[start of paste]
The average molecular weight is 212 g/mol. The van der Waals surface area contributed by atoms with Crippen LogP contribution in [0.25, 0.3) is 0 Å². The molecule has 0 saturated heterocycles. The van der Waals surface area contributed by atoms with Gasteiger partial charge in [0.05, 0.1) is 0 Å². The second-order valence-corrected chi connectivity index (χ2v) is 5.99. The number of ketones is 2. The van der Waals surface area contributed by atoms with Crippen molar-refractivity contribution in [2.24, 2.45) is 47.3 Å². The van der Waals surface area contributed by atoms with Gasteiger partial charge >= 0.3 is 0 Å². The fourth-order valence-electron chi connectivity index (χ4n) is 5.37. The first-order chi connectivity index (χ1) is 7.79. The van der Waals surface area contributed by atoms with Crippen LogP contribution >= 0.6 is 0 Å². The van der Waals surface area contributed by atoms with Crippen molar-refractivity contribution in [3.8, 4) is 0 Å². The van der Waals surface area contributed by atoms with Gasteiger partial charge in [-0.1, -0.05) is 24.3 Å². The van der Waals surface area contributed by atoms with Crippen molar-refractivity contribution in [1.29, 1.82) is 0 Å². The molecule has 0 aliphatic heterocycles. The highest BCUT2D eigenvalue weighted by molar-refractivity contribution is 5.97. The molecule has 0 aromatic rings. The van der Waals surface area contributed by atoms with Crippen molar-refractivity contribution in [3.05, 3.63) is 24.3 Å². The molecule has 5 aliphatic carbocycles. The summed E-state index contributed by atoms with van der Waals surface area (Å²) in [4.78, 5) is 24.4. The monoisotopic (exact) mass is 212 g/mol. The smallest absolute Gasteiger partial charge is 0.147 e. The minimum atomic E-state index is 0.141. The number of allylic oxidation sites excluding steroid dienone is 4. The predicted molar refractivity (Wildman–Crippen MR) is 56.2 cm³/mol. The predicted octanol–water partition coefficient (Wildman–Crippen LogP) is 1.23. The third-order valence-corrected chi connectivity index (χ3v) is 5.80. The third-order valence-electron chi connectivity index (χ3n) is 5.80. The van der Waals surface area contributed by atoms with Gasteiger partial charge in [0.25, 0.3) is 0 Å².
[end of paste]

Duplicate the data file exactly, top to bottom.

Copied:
The average molecular weight is 212 g/mol. The van der Waals surface area contributed by atoms with Crippen LogP contribution in [0.25, 0.3) is 0 Å². The molecule has 0 saturated heterocycles. The van der Waals surface area contributed by atoms with Gasteiger partial charge in [0.05, 0.1) is 0 Å². The second-order valence-corrected chi connectivity index (χ2v) is 5.99. The number of ketones is 2. The van der Waals surface area contributed by atoms with Crippen molar-refractivity contribution in [2.24, 2.45) is 47.3 Å². The van der Waals surface area contributed by atoms with Gasteiger partial charge >= 0.3 is 0 Å². The fourth-order valence-electron chi connectivity index (χ4n) is 5.37. The first-order chi connectivity index (χ1) is 7.79. The van der Waals surface area contributed by atoms with Crippen LogP contribution >= 0.6 is 0 Å². The van der Waals surface area contributed by atoms with Crippen molar-refractivity contribution in [3.8, 4) is 0 Å². The van der Waals surface area contributed by atoms with Gasteiger partial charge in [-0.1, -0.05) is 24.3 Å². The van der Waals surface area contributed by atoms with Crippen molar-refractivity contribution in [1.29, 1.82) is 0 Å². The molecule has 0 aliphatic heterocycles. The highest BCUT2D eigenvalue weighted by molar-refractivity contribution is 5.97. The molecule has 0 aromatic rings. The van der Waals surface area contributed by atoms with Crippen molar-refractivity contribution in [3.05, 3.63) is 24.3 Å². The molecule has 5 aliphatic carbocycles. The summed E-state index contributed by atoms with van der Waals surface area (Å²) in [4.78, 5) is 24.4. The monoisotopic (exact) mass is 212 g/mol. The smallest absolute Gasteiger partial charge is 0.147 e. The minimum atomic E-state index is 0.141. The number of allylic oxidation sites excluding steroid dienone is 4. The predicted molar refractivity (Wildman–Crippen MR) is 56.2 cm³/mol. The predicted octanol–water partition coefficient (Wildman–Crippen LogP) is 1.23. The third-order valence-corrected chi connectivity index (χ3v) is 5.80. The third-order valence-electron chi connectivity index (χ3n) is 5.80. The van der Waals surface area contributed by atoms with Gasteiger partial charge in [0.25, 0.3) is 0 Å².